Of course, there’s still time for musical performances with song and drag and impromptu renditions of “La Marseillaise.” For such a disturbance Marechal (Gabin) gets solitary confinement, but there never seems to be any malice behind it. It feels more like the protocol of war, and he is let out soon enough. The way things work out the gang is transferred all to different camps and their tunnel is utterly wasted.
De Boldieu and Marechal’s final stop is literally a fortress that is run by their old acquaintance, the now badly maimed Von Rauffenstein. He is as civil as he has ever was but still advises them not to try escape. All the same, he regrets his reassignment and seems generally wistful about the whole situation. Meanwhile, the two officers once again come in contact with Rosenthal. The trio puts together a planned diversion led by De Boldieu which will let the other two escape. It puts von Rauffenstein in another regrettable position, but Rosenthal and Marechal do get away.
As fugitives, their dispositions fluctuate from positivity to loathing, and finally a contented state of comfort when they stay at the farmhouse of a young German woman named Elsa (Dita Parlo from L’Atalante). This is another section of the film that highlights human relationships in an extraordinary way. We expect her to be totally poisoned against “the enemy” and yet she is not. Elsa seems to see the human beings behind the French uniforms and comes to trust and almost rely on their companionship. As Rosenthal recovers from a leg injury, Marechal and Elsa get closer and closer. The time comes for the two men to leave and it is an absolutely heart-wrenching goodbye. It’s so different than our initial preconceptions.
And soon after the film ends, not with some dramatic capturing or even really a chase. But the two men get across the border to snowy Switzerland and that’s where we leave them. Except not with the usual jadedness or even the adrenaline rush of a run-of-the-mill war thriller. Grand Illusion is more piercing than that, speaking to the relationships that can cross war zones if we are only willing to see them.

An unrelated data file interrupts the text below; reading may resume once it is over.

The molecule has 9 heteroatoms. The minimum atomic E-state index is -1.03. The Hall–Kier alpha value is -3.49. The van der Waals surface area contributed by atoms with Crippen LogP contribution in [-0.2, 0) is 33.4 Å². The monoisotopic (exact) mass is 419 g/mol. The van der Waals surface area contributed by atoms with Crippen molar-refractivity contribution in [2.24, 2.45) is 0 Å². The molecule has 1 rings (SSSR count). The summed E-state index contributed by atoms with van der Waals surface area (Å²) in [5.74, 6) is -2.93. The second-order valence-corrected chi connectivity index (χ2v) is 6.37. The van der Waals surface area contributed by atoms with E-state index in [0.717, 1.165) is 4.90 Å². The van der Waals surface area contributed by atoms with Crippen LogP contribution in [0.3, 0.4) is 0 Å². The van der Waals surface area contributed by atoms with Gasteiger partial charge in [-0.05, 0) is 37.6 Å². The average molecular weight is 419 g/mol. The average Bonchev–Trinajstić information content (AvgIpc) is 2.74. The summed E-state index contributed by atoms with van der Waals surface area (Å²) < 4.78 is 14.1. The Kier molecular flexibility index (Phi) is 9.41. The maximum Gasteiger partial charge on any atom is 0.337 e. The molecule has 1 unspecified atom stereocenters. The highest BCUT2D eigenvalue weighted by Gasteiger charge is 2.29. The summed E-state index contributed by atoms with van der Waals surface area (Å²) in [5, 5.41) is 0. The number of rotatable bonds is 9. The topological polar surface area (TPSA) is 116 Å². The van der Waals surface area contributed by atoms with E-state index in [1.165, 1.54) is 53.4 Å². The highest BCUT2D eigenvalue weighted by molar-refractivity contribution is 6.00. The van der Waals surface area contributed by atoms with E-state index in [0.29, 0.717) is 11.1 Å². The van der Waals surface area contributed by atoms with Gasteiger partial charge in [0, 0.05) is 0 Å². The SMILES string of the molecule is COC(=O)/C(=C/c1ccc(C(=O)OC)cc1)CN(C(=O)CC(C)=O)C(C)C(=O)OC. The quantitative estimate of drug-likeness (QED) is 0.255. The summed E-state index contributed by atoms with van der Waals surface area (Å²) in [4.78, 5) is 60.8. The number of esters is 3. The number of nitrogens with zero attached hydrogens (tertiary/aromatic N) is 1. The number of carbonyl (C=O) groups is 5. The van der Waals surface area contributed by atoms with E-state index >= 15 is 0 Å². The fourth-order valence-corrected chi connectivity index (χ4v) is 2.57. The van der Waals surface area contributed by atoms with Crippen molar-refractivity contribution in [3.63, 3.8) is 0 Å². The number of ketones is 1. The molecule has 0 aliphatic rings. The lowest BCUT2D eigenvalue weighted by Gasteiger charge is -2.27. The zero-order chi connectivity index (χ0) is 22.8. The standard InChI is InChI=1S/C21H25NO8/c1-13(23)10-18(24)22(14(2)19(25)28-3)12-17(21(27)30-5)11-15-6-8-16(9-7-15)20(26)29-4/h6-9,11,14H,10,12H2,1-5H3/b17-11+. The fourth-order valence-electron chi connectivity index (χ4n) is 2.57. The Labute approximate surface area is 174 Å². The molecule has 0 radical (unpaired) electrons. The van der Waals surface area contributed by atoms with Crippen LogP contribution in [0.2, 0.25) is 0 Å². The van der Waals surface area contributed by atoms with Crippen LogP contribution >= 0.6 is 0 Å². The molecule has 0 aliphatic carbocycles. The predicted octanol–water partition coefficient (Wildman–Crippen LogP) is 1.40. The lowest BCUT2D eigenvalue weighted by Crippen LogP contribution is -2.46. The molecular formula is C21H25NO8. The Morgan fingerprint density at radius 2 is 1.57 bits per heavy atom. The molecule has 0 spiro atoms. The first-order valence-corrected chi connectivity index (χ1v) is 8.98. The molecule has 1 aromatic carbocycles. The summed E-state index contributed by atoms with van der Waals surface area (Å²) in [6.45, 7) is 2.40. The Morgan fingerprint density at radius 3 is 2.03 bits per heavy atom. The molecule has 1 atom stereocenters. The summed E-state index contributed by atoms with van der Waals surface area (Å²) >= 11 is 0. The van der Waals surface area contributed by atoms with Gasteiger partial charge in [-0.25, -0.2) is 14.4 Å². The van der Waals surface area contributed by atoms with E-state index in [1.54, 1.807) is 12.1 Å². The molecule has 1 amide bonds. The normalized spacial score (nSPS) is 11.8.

Jean Gabin is a wonderfully honest-faced actor and the closest description I can give is a man with a Spencer Tracy-like visage except more imposing. Marcell Dalio did some wonderful work with Renoir, and it is unfortunate that he was relegated to such small roles in films like Casablanca, but he is nevertheless even memorable in that. Erich von Stroheim was a titan in his own right as a director and actor, but he was somewhat of a fading star by this point. However, he plays his character with a civility and sense of honor which I have never quite seen equaled before. It was a special performance that reflects a dying breed. The aristocratic soldier of the highest order in all circumstances.
Renoir himself summed up the film years later as being about human relationships and fittingly said the following: “I am confident that such a question is so important today that if we don’t solve it, we will just have to say ‘goodbye’ to our beautiful world.” Here is a master recognizing such a vital key to our very humanity — our personal interactions with one another.